Urban agriculture has been a passion of mine for a long time. As I learn more, that passion is taking me to focus on the industrial production of food, the importance of pollinators to produce the food, and the unfortunate prevalence of pesticides in our food and the negative healths effects that pesticides cause not just to humans but to the entire environment and particularly to pollinators, especially bees.
Read more HERE!
Thanks to The Green Horns blog, for presenting this Ted talk. Take a look!
They ask that you…
Join us for this two-day conference in beautiful Chico, CA. We have an amazing line-up of speakers. Super-star Robb Wolf, New York Times best-selling author of The Paleo Solution, will be talking about eating the way humans were designed to. Our very own Allan Savory will be talking about how properly managing livestock can reverse desertification, restore grassland ecosystems and stop climate change. We’ll also have world-famous blogger and author Jenny Mcgruther who is the amazing woman behind one of the most popular food blogs in the world, Nourished Kitchen. Jenny will be talking about bringing these concepts home and how to implement them in our daily meals. We’ll have Dr. Cindy Daley, of Chico State, who has done incredible research, that’s being touted all over the globe, on the nutritional benefits of grass-fed meat and milk. We’ll also have a panel comprised of grass-fed livestock ranchers from around the north-state sharing a bit of their lifestyle and talking about how to make grass-fed meats more available to the masses.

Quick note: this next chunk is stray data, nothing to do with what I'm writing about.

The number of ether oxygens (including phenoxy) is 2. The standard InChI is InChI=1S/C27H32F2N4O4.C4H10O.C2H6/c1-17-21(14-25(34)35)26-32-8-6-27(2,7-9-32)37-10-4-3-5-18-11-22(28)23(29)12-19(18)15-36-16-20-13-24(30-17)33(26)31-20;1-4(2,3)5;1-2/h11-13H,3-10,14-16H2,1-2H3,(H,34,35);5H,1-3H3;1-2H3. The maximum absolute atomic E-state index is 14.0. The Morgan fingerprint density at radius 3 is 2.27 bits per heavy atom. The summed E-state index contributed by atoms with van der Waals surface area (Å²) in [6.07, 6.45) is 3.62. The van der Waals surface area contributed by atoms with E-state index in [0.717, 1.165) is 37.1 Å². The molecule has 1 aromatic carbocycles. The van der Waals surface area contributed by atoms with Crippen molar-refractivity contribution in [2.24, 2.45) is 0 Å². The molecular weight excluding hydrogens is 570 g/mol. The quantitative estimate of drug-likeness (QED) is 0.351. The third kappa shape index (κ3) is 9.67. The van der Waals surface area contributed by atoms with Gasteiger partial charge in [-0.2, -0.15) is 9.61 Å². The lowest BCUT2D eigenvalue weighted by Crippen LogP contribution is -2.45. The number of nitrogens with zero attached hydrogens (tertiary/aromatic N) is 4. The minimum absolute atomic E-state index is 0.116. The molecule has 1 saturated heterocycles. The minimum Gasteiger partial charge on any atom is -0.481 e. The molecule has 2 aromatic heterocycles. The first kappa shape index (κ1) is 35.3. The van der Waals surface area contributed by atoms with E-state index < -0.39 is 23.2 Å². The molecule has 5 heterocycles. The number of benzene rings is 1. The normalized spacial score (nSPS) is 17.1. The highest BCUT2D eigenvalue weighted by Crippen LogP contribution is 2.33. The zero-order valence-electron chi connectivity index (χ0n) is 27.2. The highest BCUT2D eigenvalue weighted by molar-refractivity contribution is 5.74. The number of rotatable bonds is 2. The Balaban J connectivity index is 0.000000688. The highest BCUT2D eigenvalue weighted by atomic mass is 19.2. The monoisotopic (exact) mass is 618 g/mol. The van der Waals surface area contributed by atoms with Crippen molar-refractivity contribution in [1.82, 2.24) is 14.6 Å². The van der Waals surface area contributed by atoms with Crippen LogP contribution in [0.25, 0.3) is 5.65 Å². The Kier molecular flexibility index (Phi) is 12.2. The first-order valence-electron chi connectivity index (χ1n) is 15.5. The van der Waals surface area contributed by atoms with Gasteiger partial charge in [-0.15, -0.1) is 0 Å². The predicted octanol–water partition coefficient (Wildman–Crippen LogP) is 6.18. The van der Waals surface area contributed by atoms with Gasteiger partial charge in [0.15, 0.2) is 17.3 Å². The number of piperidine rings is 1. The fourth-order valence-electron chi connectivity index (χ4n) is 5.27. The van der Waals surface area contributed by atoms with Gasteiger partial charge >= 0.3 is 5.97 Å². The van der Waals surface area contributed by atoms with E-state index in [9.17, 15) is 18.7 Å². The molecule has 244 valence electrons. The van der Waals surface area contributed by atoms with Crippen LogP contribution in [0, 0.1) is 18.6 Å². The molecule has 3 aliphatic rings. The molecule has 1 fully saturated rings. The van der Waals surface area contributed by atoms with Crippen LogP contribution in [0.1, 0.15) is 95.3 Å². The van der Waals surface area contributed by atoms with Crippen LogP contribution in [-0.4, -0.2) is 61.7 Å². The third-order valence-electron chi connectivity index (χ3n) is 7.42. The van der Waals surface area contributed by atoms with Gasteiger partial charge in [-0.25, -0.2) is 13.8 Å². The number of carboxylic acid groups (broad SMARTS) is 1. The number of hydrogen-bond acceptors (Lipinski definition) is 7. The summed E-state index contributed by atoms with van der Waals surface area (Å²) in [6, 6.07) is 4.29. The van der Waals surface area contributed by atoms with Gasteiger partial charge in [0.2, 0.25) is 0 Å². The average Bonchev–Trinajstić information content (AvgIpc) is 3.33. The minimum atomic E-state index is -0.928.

Read more HERE!
Check out the excerpt below, from Sustainable Eats for more information on how to hone skills that have been lost with technology and industrialization.
Sometimes ideas are too good to let them die. Two years ago when I dreamed up the urban farm challenge it was a way to ease people into what might seem an overwhelming task: to completely change the way they approach feeding themselves and their loved ones. It was a great idea but the schedule of coming up with prizes and hosts and challenges while trying to start up my own farm nearly killed me. My own farm is clipping along still but I miss sharing that knowledge with people and I really enjoy physical interaction. Last winter I taught a few cheese classes out of my home and I loved every minute of it.